MPs in South Africa have adopted a report on a proposed change to the constitution, which would allow land to be seized from white owners without compensation. An attempt to stop it in court failed last week.
On Tuesday, South African parliament approved a report which recommends changing the national constitution to allow the state to take privately-owned land without compensation as long as it is justified by public interest. Redistribution of land, supporters believe, would be beneficial to the South African public.
President Cyril Ramaphosa, who came to power in February, has made it a priority for the ruling African National Congress (ANC) to adopt a racially-loaded amendment to the country’s constitution. A small white minority owns most of the farmland in the former colony, and ANC insists that it’s a historic injustice that needs rectifying.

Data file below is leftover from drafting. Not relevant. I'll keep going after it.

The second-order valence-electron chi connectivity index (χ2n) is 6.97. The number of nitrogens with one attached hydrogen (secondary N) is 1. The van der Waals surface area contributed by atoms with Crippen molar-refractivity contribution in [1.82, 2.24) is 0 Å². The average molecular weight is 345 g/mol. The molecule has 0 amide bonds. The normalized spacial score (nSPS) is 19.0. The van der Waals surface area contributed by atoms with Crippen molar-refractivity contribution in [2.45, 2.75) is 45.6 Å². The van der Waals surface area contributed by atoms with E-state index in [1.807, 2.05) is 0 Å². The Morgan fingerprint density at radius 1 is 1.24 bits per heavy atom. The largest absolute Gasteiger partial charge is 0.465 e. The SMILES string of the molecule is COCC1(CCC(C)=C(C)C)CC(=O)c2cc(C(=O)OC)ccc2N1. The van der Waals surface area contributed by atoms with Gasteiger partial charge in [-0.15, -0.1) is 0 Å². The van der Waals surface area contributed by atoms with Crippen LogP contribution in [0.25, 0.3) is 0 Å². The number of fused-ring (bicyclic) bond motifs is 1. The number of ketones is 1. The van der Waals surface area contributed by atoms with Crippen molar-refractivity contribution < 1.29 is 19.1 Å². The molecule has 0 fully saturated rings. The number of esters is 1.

This is just one step in a lengthy legal process of changing the nation’s foundational law in accordance with Ramaphosa’s vision. The next would be drafting a bill enacting the constitutional amendment, followed by a period of public feedback before it can be put to a vote. Both chambers of the Parliament will then have to approve the bill before it is sent to the president for signing into law.
The main opposition Democratic Alliance (DA) and some rights groups are critical of the plans, saying they would scare off international investors and potentially damage the national economy. DA said ahead of the Tuesday parliament debate that it may go to court to stop the proposed reform.
But last week’s decision by South African High Court may be an indicator that such a challenge may not be successful. Last Friday the court rejected a challenge brought by AfriForum, a group representing mainly white Afrikaners, requesting the judiciary to overturn the parliamentary report and thus stop the reform process.